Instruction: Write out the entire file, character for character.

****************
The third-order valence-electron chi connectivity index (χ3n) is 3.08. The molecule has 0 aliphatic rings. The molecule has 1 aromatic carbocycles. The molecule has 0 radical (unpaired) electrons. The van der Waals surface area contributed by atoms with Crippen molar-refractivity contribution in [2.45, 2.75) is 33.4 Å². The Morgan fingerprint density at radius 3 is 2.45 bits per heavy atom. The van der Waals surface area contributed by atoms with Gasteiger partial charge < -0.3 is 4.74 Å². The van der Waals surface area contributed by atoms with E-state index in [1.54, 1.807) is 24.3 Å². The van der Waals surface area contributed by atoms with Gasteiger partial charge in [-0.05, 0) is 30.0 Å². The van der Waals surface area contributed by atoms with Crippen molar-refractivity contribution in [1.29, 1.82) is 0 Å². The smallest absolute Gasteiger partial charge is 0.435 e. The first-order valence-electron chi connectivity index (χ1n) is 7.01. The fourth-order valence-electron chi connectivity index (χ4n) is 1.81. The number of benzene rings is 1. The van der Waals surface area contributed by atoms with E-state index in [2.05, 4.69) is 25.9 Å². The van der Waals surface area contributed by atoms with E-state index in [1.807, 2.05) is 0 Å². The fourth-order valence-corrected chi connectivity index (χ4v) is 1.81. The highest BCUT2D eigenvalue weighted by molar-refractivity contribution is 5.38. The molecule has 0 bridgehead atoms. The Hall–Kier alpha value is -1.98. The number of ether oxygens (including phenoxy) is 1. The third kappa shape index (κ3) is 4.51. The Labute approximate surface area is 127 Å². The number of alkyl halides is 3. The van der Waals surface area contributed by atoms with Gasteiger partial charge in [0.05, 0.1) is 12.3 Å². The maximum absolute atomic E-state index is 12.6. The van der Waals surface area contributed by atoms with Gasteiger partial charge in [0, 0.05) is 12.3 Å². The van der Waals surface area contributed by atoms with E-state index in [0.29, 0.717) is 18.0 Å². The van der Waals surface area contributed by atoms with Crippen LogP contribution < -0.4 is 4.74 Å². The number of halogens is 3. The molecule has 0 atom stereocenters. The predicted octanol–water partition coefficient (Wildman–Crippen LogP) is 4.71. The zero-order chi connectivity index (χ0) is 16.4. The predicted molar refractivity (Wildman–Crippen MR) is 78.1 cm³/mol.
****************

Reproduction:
The third-order valence-electron chi connectivity index (χ3n) is 3.08. The molecule has 0 aliphatic rings. The molecule has 1 aromatic carbocycles. The molecule has 0 radical (unpaired) electrons. The van der Waals surface area contributed by atoms with Crippen molar-refractivity contribution in [2.45, 2.75) is 33.4 Å². The Morgan fingerprint density at radius 3 is 2.45 bits per heavy atom. The van der Waals surface area contributed by atoms with Gasteiger partial charge < -0.3 is 4.74 Å². The van der Waals surface area contributed by atoms with E-state index in [1.54, 1.807) is 24.3 Å². The van der Waals surface area contributed by atoms with Gasteiger partial charge in [-0.05, 0) is 30.0 Å². The van der Waals surface area contributed by atoms with Crippen molar-refractivity contribution in [1.29, 1.82) is 0 Å². The smallest absolute Gasteiger partial charge is 0.435 e. The first-order valence-electron chi connectivity index (χ1n) is 7.01. The fourth-order valence-electron chi connectivity index (χ4n) is 1.81. The number of benzene rings is 1. The van der Waals surface area contributed by atoms with E-state index in [2.05, 4.69) is 25.9 Å². The van der Waals surface area contributed by atoms with E-state index in [1.807, 2.05) is 0 Å². The fourth-order valence-corrected chi connectivity index (χ4v) is 1.81. The highest BCUT2D eigenvalue weighted by molar-refractivity contribution is 5.38. The molecule has 0 bridgehead atoms. The Hall–Kier alpha value is -1.98. The number of ether oxygens (including phenoxy) is 1. The third kappa shape index (κ3) is 4.51. The Labute approximate surface area is 127 Å². The number of alkyl halides is 3. The van der Waals surface area contributed by atoms with Gasteiger partial charge in [0.05, 0.1) is 12.3 Å². The maximum absolute atomic E-state index is 12.6. The van der Waals surface area contributed by atoms with Gasteiger partial charge in [0, 0.05) is 12.3 Å². The van der Waals surface area contributed by atoms with E-state index in [0.29, 0.717) is 18.0 Å². The van der Waals surface area contributed by atoms with Crippen LogP contribution < -0.4 is 4.74 Å². The number of halogens is 3. The molecule has 0 atom stereocenters. The predicted octanol–water partition coefficient (Wildman–Crippen LogP) is 4.71. The zero-order chi connectivity index (χ0) is 16.4. The predicted molar refractivity (Wildman–Crippen MR) is 78.1 cm³/mol.